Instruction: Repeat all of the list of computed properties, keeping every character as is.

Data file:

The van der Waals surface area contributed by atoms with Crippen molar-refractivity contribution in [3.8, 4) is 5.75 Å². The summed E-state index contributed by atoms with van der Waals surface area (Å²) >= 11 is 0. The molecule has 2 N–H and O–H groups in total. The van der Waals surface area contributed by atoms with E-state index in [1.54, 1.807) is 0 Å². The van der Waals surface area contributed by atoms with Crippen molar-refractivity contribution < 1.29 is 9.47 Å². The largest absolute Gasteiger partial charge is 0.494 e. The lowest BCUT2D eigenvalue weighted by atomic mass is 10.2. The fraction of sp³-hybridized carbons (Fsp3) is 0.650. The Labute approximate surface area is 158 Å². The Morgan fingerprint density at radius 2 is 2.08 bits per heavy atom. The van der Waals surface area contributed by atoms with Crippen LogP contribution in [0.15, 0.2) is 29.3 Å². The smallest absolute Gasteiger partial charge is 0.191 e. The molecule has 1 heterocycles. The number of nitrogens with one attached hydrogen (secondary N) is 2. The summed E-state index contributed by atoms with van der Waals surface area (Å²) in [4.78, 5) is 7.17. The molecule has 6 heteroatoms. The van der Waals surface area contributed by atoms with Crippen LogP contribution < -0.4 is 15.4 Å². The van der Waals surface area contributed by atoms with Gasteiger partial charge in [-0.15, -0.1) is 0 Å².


The van der Waals surface area contributed by atoms with Crippen molar-refractivity contribution in [3.8, 4) is 5.75 Å². The summed E-state index contributed by atoms with van der Waals surface area (Å²) >= 11 is 0. The molecule has 2 N–H and O–H groups in total. The van der Waals surface area contributed by atoms with E-state index in [1.54, 1.807) is 0 Å². The van der Waals surface area contributed by atoms with Crippen molar-refractivity contribution < 1.29 is 9.47 Å². The largest absolute Gasteiger partial charge is 0.494 e. The lowest BCUT2D eigenvalue weighted by atomic mass is 10.2. The fraction of sp³-hybridized carbons (Fsp3) is 0.650. The Labute approximate surface area is 158 Å². The Morgan fingerprint density at radius 2 is 2.08 bits per heavy atom. The van der Waals surface area contributed by atoms with Crippen LogP contribution in [0.15, 0.2) is 29.3 Å². The smallest absolute Gasteiger partial charge is 0.191 e. The molecule has 1 heterocycles. The number of nitrogens with one attached hydrogen (secondary N) is 2. The summed E-state index contributed by atoms with van der Waals surface area (Å²) in [4.78, 5) is 7.17. The molecule has 6 heteroatoms. The van der Waals surface area contributed by atoms with Crippen LogP contribution < -0.4 is 15.4 Å². The van der Waals surface area contributed by atoms with Gasteiger partial charge in [-0.15, -0.1) is 0 Å².